An international research team, coordinated by Dr. Oscar Molina and Dr. Pablo Menéndez, of the Josep Carreras Leukemia Research Institute, identifies chromosomal aberrations associated with relapse in a frequent subset of B-cell Acute Lymphoblastic Leukemia (B-ALL), a serious condition that primarily affects children. This finding may help identify those patients at higher risk of relapse at diagnosis to guide them toward more appropriate treatment options and anticipate cancer recurrence.
The research, published in the specialist journal Molecular Oncology, confirmed that hyperdiploid B-ALL, a common subtype of B-ALL in children, is associated with high genetic heterogeneity with variable chromosome numbers in leukemic cells. The results showed that chromosome 10 and 18 trisomies are good prognosis markers that can be used to predict relapse risk and to decide the most appropriate treatment strategies for these patients.
In addition, the study also found that clonal genetic variability is responsible for the appearance of specific chromosomal combinations that become predominant and showed that lower clonal heterogeneity can thus be used as another marker to predict relapse risk in hyperdiploid B-ALL patients.
According to the lead authors, Mireia Ramos from the Autonomous University of Barcelona and Juan L. Trincado, from the Josep Carreras Institute, classical karyotyping lacks the observed high genetic variability and other techniques such as iFISH and single cell sequencing would be advised to facilitate the initial cytogenetic diagnosis in the high-hyperdiploid B-ALL entity in children.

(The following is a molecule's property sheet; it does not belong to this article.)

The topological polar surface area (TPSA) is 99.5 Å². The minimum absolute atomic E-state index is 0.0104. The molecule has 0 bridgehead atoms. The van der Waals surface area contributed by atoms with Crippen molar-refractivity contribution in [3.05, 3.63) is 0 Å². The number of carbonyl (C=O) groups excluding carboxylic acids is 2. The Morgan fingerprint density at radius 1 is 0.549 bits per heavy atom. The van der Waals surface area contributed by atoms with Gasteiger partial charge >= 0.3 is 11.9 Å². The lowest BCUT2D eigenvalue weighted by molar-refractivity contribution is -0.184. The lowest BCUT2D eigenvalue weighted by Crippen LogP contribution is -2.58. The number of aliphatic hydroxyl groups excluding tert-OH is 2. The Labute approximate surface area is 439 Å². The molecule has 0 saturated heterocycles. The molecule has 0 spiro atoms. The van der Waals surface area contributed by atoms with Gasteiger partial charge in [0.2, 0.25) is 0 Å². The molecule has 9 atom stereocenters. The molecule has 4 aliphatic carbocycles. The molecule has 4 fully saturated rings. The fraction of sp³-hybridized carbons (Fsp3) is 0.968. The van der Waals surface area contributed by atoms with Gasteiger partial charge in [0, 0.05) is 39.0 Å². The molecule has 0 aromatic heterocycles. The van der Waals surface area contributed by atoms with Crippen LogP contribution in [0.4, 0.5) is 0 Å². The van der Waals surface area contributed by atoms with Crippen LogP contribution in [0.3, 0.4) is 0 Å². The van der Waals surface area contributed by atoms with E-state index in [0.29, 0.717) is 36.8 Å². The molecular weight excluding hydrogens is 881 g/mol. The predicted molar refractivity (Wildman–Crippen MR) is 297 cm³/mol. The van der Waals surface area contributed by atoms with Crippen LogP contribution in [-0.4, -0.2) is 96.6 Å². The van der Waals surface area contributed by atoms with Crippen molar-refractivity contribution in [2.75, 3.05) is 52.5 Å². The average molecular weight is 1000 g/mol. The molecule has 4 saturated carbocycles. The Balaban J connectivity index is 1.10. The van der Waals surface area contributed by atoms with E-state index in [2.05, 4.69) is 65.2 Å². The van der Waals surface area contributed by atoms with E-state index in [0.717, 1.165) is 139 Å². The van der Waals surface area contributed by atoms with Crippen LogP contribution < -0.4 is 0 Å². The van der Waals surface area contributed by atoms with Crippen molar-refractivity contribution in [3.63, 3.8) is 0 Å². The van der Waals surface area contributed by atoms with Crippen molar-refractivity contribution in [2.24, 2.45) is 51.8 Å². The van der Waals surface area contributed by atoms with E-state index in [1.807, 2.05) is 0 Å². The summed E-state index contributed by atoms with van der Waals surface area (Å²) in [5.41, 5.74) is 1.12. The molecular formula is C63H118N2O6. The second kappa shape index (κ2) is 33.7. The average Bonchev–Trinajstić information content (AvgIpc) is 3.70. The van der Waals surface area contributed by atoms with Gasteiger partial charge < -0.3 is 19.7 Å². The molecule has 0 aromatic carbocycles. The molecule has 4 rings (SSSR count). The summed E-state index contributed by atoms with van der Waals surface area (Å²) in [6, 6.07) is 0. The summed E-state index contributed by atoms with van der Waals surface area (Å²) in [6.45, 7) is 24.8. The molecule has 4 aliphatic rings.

B-ALL is the most common childhood blood malignancy, with nearly 3 out of 4 cases occurring in children under the age of 6. It is characterized by the accumulation of B cell precursors in the bone marrow, leading to underproduction of mature B cells, an essential part of our immune system, and other types of blood cells. A common feature of this type of cancer is the presence of aberrant gains or losses of whole chromosomes in the leukemic cells.
When the gain is too high, such as more than 5 extra chromosomes, clinicians consider it hyperdiploidy (diploidy refers to the usual set of chromosomes, which occur in pairs in most human cells), a good prognosis marker, and patients with these characteristics usually show a full response after treatment.
However, relapses of cells escaping treatment are not uncommon, meaning that some of the chromosome instability seen in hyperdiploid B-ALL may benefit the malignant cells in some way. To find out how, researchers wanted to know whether specific chromosomal gains were linked to the emergence of resistant clones and a greater chance of relapse.
They analyzed cells from 72 Hyperdiploidy B-ALL patients, 62 from initial diagnosis and 10 after relapse. The computational analysis of single-cell genetic data from those samples allowed the researchers to identify new prognostic markers to improve patients’ relapse risk assessment using techniques commonly used by clinical hematoncology labs. The results showed that, while extra 10 and 18 chromosomes were associated with a good prognosis, low clonal heterogeneity – due to clonal selection of the “fitter” clones – meant a higher risk of relapse and lower survival rates.
Overall, this new research provides a new perspective on high hyperdiploid B-ALL and proposes new tools to help clinicians better understand their patients’ future outcomes and improve individual survival.
Josep Carreras Leukemia Research Institute
Ramos-Muntada, M., et al. (2022) Clonal heterogeneity and percentages of specific chromosome gains are risk predictors in childhood high hyperdiploid B-cell acute lymphoblastic leukemia. Molecular Oncology. doi.org/10.1002/1878-0261.13276.